Civitas Poll: Majority of Voters Still Support Marriage Amendment

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Lawsuit Challenging Current Marriage Law Could Have Impact

March 6, 2012
CONTACT: Francis De Luca (919) 834-2099

Raleigh, N.C. – A majority, 64 percent, of North Carolina voters say they support a constitutional amendment that establishes marriage between one man and woman as the only recognized domestic legal union in the state.

Sixty-four percent of respondents said they support a constitutional amendment that says marriage between one man and one woman is the only domestic legal union that shall be valid or recognized in the state.  Thirty percent said they oppose it and six percent are undecided or do not know.

While Black voters continue to strongly back the marriage amendment by a 40% margin the biggest move this month over last was the move of unaffiliated voters from a plus 11 percent margin in January to a plus 24 percent margin in February in support of the marriage amendment.

When asked a follow up question concerning a lawsuit filed by the Guilford County Register of Deeds seeking to declare North Carolina’s current marriage law unconstitutional, sixty percent of respondents said that would make them more likely to support the Amendment, which includes twenty percent of those who say they opposed the amendment when first asked.

“The amendment continues to hold broad support among almost all groups,” said Civitas Institute President Francis De Luca. “If the Guilford County lawsuit becomes part of the amendment campaign story it could potentially increase the winning margin for the amendment,” concluded De Luca.

The Civitas Poll is the only regular live-caller poll of critical issues facing North Carolina.  For more information on Civitas polling see

Full Text of Questions:

“Do you support or oppose a constitutional amendment that says: ‘Marriage between one man and one woman is the only domestic legal union that shall be valid or recognized in this state.”

Total Support – 64%
Total Oppose – 30%
Strongly Support – 57%
Somewhat Support – 6%
Somewhat Oppose – 5%
Strongly Oppose – 24%
Undecided/Don’t Know – 6%

“A lawsuit was filed recently by the elected Guilford (GILL-ford) County Register of Deeds that seeks to  declare North Carolina marriage laws unconstitutional, because they don’t allow same sex partners to marry.

However, there is a proposed marriage amendment that would protect traditional marriage from suits like this.  The proposed amendment would prevent a judge from declaring marriage as only between one man and one woman as unconstitutional.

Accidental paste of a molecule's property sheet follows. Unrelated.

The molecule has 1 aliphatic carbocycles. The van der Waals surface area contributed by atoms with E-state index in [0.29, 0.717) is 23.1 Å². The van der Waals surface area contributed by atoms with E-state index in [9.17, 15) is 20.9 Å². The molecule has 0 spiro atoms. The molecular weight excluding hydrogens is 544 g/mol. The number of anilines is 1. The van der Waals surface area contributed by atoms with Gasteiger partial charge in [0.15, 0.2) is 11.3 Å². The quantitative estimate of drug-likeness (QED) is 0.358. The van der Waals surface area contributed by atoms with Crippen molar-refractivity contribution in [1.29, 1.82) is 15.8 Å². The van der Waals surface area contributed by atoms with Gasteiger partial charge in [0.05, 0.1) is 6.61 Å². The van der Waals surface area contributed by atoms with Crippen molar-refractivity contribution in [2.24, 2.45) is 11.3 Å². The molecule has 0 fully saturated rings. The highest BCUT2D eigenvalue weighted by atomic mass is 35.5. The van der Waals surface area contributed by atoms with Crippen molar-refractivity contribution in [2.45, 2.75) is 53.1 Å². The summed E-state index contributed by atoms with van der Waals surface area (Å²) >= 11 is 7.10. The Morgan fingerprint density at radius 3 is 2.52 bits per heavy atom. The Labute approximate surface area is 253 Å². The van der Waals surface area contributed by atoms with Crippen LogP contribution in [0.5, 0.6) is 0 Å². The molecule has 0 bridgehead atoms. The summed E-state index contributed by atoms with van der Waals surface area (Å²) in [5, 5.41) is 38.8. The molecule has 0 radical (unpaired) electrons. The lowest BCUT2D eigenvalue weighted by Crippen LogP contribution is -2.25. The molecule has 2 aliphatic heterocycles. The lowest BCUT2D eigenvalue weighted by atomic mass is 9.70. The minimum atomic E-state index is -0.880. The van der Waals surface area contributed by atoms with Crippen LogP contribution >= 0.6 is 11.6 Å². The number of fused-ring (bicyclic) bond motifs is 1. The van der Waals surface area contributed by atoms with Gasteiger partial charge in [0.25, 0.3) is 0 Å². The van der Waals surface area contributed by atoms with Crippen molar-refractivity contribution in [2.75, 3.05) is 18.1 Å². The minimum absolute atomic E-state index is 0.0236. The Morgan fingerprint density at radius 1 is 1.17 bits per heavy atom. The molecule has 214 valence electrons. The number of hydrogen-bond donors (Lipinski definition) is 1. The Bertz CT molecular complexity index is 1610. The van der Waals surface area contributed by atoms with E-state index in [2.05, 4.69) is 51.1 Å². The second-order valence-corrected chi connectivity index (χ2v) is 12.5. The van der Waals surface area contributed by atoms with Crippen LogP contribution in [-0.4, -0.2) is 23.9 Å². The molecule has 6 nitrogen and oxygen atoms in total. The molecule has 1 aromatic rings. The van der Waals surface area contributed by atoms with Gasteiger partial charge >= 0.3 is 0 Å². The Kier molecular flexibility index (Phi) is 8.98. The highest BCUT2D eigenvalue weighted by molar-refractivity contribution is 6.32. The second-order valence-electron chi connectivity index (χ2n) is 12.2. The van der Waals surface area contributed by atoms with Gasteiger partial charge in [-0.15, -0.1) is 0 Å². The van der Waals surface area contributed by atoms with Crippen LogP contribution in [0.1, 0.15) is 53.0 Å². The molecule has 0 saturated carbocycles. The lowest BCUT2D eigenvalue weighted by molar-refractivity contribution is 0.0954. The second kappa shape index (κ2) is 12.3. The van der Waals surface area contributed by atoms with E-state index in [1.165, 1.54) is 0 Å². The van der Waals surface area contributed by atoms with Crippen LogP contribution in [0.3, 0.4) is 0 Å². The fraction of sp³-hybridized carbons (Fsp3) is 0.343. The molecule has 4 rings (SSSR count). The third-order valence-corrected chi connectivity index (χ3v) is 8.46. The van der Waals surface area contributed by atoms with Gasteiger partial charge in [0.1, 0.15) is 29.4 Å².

With that information, would you be more likely or less likely to support the marriage amendment that would protect traditional marriage?”

60%    Total More Likely
27%    Total Less Likely
49%     Much More Likely
11%     Somewhat More Likely
8%       Somewhat Less Likely
19%     Much Less Likely
12%     Don’t Know/ No Opinion
1%       Refused

For the full results and crosstabs, click here.

This poll of 600 likely 2012 general election voters in North Carolina was conducted February 27-28, 2012 by National Research, Inc. of Holmdel, NJ.  All respondents were part of a fully representative sample of likely 2012 general election voters in North Carolina.  For purposes of this study, voters interviewed had to have voted in at least one of the past three general elections (2006, 2008, 2010) or be newly registered to vote since November 2, 2010.

The confidence interval associated with a sample of this size is such that: 95 percent of the time, results from 600 interviews (registered voters) will be within +-4% of the “True Values.” True Values refer to the results obtained if it were possible to interview every person in North Carolina who had voted in at least one of the past three general elections or is newly registered since November 2, 2010.


About Francis De Luca

Francis X. De Luca is president of the Civitas Institute. He has a varied background that includes political consulting, owning a small business, working at all levels of government and serving on active and reserve duty for 30 years with the United States Marine Corps, where he retired with the rank of Colonel. He was recalled to active duty after 9/11 and served over 4 years on active duty including deploying as part of Task Force Tarawa for Operation Iraqi Freedom. He also flew combat missions in the first Persian Gulf War. Francis received his undergraduate degree in Political Science from the University of North Carolina – Wilmington, and his Master’s Degree in Political Science from the University of West Florida. He is married and has two daughters. His management philosophy for how a policy organization measures its impact is best summarized by a quote from Mahatma Gandhi: “First they ignore you, then they laugh at you, then they fight you, then you win”.
This article was posted in Press Releases by Francis De Luca on March 7, 2012 at 3:43 PM.

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Comments on this article

  • 1

    Bob Mar 14, 2012 at 14:37

    It is very appalling to me that the legislators North Carolina would be so slow in making it possible for us to express themselves in the booth on this matter. Not only have all the other Southern states given their people this opportunity, everyone of them have already made the Marriage Protection Armament law. This is not to our credit. It says something very disturbing about the character of the folk representing us Raleigh.

  • 2

    Mary Price
    Mary Price Mar 20, 2012 at 15:41

    I vote for the Protection Amendment for Marriage between One Man and One Woman.

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